(Chris Devlin) #1

136


FORTUNE.COM // JUNE.1.19


HOUSED IN A SMALL PROTOTYPING


factory in San Francisco’s Tele-
graph Hill neighborhood, Levi’s
Eureka Innovation Lab churns out
not a stitch of denim. Instead,
it solves big problems for the
166-year-old apparel maker, which
recently relisted its shares publicly
and returns to the Fortune 500 for
the first time in seven years.
For instance, in one corner of the
18,000-square-foot space, a team
works on the company’s Screened
Chemistry Program, which seeks to
replace chemicals that are hazard-
ous to human health and the envi-
ronment with safer alternatives.
In another corner, a crew experi-
ments with lasers to make Levi’s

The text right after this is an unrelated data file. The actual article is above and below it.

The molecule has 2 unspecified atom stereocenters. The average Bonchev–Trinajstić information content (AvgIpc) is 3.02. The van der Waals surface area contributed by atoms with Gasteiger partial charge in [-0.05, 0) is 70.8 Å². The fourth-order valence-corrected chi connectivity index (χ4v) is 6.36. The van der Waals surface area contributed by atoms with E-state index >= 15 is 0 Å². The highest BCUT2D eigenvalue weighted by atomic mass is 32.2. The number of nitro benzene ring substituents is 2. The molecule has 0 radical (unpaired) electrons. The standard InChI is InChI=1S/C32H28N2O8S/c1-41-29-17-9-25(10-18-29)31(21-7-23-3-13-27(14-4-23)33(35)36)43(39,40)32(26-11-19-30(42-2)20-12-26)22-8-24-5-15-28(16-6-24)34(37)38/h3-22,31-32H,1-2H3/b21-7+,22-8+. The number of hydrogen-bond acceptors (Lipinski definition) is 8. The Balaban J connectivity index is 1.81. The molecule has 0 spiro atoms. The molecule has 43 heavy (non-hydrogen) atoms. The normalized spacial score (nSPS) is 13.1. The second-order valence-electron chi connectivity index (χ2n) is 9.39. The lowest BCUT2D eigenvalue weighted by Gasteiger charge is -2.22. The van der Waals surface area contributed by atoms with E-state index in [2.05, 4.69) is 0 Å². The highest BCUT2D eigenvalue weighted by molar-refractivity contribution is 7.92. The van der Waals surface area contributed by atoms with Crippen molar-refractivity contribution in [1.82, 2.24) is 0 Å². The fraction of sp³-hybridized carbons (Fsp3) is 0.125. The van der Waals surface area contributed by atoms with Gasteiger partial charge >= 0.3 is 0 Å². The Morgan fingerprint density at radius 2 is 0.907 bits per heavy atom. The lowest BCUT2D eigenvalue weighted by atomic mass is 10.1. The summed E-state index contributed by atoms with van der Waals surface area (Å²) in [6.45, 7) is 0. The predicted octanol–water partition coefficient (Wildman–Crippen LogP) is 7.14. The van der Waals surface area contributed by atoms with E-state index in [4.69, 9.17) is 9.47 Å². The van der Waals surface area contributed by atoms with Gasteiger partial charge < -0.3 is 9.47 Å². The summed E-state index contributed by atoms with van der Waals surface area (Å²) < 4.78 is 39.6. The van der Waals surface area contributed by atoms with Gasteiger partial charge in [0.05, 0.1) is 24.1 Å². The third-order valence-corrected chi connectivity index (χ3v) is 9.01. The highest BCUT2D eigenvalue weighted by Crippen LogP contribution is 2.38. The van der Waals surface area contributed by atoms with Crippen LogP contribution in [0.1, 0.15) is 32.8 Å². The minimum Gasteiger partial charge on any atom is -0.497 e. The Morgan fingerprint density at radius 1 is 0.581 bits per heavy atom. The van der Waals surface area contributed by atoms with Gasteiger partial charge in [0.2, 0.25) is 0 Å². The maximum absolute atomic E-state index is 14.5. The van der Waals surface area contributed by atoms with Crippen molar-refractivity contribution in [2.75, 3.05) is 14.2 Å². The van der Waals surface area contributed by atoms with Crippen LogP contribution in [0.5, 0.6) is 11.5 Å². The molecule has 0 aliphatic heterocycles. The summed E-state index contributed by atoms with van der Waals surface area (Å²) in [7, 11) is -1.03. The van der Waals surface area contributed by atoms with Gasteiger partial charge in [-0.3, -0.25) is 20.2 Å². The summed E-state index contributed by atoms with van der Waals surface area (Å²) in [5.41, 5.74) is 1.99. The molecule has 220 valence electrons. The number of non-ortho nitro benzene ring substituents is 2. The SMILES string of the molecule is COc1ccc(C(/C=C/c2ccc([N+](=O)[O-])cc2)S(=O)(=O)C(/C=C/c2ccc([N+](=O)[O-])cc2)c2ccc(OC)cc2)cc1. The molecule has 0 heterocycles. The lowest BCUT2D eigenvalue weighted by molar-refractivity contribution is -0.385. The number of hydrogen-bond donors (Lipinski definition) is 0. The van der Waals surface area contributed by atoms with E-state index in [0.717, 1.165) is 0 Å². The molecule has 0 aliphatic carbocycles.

supply chain more agile during the
denim’s “finishing” process.
“Forty years ago, there were
only three finishes: dark stone-
wash, medium stonewash, and
light stonewash,” says Bart Sights,
Levi’s vice president of techni-
cal innovation. “Fast-forward to
today, we do about a thousand
different finishes every season.
Just our company.” Using the
new laser-finishing treatment,
the company has essentially gone
back to the future, producing only
the three base styles, then letting
far-flung Levi facilities finish the
jeans locally.
Eureka’s 30-person crew in-
cludes tailors, software develop-
ers, and other experts. All have
one thing in common: Everyone
knows how to produce the com-
pany’s legendary 501 jeans.

SKUNKWORKS


The jeansmaker’s Eureka
Innovation Lab in San
Francisco uses lasers,
pigments, and ingenuity
to keep it technologically
fashion-forward.

LEVI’S


500


500 R ANK